Discover the tools I used to create a lead campaign with curated content

By  •  Updated: 08/01/17 •  3 min read

Creating original content for lead magnets is hard work at the best of times. Images, copy, research and so on can take whole days to produce something that’s actually going to get attention in the whirlwind of free information that is the modern interweb.

So what if you could skip all that, use someone else’s content as bait, and still generate leads?

Well, I have a strategy which I developed mainly for Twitter, which does just that.

Step 1 – The Content.

The first step is to find some good content that is on the same topic as the offer you eventually want to promote.

You must see these at least a few times a week – content that makes you think “damn, I wish I’d thought of that”

Stuff you actually bookmark yourself, the stuff that keep you up at night wondering how you’re going to keep up with the competition.

In this case, I know the offer I have coming up is anyone in digital marketing who is obsessed with software tools.

That covers just about everyone.

I have a post from Justin Brooke about the complete list of software he uses in his agency, which is pretty cool, and has a few toys in there I’ve never heard of.

That post is here.

Step 2 – The link

This is kind of where the clever bit comes in.

I’m not going to link directly to the post, but instead it goes via a plugin called “Prettylink Pro” on this website, which does two things:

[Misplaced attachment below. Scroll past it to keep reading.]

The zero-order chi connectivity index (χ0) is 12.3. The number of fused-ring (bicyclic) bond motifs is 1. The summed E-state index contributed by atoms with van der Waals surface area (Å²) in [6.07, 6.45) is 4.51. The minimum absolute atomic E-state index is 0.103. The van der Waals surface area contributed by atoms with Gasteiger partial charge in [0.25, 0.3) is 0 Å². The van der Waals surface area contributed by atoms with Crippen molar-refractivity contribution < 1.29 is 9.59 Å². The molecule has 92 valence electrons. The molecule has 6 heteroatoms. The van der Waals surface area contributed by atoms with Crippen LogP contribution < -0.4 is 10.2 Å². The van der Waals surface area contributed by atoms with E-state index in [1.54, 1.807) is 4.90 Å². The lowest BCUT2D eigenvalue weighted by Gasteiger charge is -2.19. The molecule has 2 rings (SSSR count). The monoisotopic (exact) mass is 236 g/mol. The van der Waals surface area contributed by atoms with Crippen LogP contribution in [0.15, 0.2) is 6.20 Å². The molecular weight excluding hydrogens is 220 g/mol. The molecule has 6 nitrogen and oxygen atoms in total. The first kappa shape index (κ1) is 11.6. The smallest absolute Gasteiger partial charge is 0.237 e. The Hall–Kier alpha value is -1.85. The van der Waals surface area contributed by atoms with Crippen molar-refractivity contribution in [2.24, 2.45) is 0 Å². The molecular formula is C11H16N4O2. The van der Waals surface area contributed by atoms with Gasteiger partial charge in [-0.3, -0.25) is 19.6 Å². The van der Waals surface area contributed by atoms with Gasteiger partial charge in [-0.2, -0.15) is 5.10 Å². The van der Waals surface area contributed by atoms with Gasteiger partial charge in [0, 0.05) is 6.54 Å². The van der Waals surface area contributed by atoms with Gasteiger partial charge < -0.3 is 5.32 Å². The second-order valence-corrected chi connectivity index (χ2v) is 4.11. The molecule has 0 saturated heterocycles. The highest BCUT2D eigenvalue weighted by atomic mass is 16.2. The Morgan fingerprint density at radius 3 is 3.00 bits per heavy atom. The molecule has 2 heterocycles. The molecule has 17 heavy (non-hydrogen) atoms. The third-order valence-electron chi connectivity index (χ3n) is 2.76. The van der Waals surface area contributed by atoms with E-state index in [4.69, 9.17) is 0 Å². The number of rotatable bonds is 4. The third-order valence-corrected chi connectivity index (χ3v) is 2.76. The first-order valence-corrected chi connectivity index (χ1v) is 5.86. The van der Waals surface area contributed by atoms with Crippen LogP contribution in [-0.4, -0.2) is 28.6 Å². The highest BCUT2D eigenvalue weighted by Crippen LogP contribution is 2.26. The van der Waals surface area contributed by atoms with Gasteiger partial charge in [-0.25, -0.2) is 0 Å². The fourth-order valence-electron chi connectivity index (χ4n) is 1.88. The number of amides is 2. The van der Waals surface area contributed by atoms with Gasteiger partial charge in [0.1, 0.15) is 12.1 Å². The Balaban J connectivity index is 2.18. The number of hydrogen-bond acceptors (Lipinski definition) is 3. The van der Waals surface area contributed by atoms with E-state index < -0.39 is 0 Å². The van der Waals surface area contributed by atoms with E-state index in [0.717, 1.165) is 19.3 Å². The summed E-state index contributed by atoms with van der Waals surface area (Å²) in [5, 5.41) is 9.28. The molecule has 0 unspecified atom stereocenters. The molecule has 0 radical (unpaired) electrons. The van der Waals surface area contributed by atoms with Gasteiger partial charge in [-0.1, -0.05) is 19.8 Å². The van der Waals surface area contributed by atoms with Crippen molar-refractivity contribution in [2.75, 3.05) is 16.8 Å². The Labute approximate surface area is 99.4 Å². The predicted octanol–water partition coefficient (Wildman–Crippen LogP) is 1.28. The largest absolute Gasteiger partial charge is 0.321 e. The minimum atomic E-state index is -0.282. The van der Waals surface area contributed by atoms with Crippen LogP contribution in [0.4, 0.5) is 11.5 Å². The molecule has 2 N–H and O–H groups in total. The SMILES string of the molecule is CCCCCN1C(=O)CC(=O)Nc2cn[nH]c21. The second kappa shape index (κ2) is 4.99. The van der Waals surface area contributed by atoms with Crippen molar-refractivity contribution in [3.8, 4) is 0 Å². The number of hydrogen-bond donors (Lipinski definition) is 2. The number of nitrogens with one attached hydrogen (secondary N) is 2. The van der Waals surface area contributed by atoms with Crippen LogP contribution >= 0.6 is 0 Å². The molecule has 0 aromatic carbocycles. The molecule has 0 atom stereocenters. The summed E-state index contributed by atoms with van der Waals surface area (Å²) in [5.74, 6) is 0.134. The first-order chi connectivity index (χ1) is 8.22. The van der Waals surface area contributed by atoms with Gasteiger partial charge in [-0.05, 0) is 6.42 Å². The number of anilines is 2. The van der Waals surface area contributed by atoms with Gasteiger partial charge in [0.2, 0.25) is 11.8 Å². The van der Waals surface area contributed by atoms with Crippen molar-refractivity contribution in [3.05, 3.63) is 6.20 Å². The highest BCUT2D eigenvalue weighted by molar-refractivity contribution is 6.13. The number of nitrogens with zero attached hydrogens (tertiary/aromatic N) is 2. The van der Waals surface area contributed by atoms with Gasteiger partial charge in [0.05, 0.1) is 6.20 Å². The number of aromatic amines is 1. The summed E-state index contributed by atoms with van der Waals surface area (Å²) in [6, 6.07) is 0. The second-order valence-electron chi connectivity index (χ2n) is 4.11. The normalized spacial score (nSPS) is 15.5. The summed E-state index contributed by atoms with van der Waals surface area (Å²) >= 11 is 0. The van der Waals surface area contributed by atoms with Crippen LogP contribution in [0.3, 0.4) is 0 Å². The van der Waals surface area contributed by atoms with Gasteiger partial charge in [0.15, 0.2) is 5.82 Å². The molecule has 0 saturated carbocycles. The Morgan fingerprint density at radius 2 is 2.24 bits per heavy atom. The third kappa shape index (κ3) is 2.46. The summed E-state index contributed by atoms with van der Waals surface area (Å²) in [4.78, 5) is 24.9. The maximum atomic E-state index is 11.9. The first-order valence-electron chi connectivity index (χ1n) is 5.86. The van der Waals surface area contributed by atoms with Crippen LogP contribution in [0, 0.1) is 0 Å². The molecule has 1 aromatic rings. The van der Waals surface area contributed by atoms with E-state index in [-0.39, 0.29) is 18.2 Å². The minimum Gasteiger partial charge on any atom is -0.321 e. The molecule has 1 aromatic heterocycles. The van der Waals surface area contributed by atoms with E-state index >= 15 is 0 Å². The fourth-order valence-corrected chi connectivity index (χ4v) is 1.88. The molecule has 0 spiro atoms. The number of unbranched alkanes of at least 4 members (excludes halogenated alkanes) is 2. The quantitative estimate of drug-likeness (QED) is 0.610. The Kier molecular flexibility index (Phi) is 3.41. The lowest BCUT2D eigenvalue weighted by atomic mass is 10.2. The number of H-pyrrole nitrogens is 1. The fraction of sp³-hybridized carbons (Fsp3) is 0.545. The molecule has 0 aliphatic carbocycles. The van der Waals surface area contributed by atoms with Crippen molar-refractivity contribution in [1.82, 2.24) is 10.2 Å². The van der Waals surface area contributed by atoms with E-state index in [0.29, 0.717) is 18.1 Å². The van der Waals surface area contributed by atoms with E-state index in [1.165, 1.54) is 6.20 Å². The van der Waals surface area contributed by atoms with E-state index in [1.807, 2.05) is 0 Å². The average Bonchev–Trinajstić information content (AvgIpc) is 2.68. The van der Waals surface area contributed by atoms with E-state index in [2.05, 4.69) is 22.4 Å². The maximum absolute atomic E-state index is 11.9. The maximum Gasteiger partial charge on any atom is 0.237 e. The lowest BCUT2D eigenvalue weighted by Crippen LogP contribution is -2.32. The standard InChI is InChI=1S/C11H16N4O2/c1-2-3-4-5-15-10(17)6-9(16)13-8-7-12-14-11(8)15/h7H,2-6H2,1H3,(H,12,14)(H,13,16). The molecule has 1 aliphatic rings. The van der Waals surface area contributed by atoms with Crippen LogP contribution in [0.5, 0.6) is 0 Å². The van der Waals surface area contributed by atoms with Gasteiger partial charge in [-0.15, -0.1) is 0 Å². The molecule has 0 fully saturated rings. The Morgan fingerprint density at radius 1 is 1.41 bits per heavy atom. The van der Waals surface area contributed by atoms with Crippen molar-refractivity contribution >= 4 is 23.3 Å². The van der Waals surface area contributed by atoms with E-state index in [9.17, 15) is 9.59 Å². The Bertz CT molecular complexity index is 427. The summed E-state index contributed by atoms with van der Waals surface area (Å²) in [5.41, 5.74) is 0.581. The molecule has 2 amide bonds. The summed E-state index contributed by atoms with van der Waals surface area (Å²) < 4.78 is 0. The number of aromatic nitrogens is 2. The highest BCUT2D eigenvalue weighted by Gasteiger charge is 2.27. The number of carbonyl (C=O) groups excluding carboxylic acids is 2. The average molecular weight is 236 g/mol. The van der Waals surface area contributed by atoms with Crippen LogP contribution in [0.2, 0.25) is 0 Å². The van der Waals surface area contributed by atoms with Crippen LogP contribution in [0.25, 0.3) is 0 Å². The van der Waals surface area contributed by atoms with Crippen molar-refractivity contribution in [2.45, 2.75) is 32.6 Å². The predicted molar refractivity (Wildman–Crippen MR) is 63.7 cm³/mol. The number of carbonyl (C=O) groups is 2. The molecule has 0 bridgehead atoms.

1. Makes nice memorable, branded links to share on social media – very much like, or other link shorteners

2. Drops Facebook pixels on the way. <<<< That, there, that’s the clever bit.

Take a look at the screengrab and you can see the original link, the branded shortlink, and the FB pixel code.

The Facebook pixel logs everyone who goes through the link, and if they’re logged into Facebook it will ad them to a “custom audience” in my Facebook ad account.

With no original content and no email opt-in, I now have an audience I can market to. One with a highly specific and memorable connection.

(I’ve done the same thing with links from Twitter in the past, as well as Linkedin and a couple of other sites that are good for sharing more serious “curated content”).

Step 3. The Twitter Status

Next, send the link out, saying something complimentary about it.

Use an image – imaged tweets get way more attention.

Refer to the origin of the source. Don’t be a dick and pretend this is yours, that’ll backfire, plus smaller accounts might retweet your status to their  own audiences and get even more reach.

Use hashtags if appropriate – they can help you get picked up by automated searches.

Here’s mine….

Step 4. The Facebook ad.

If not, this is what our ad looks like:

As soon as I have 20 people pixeled, that’s enough to create a custom audience, and an ad, specific to these people.

The ad that probably brought you here, one that calls out the audience and lets them in on the game.

Step 5. The opt-in.

Now comes the ask.

At the end of the post you’re promoting in the Facebook ad (or you can even drive your ad straight there), have a call to action that carries on the story.

For you, my diligent reader, I have something special.

There’s only one expense (other than ad costs) in this post and that’s the PrettyLink Pro Plugin.

Stephen Pratley

I build email lists, that grow into one-man businesses.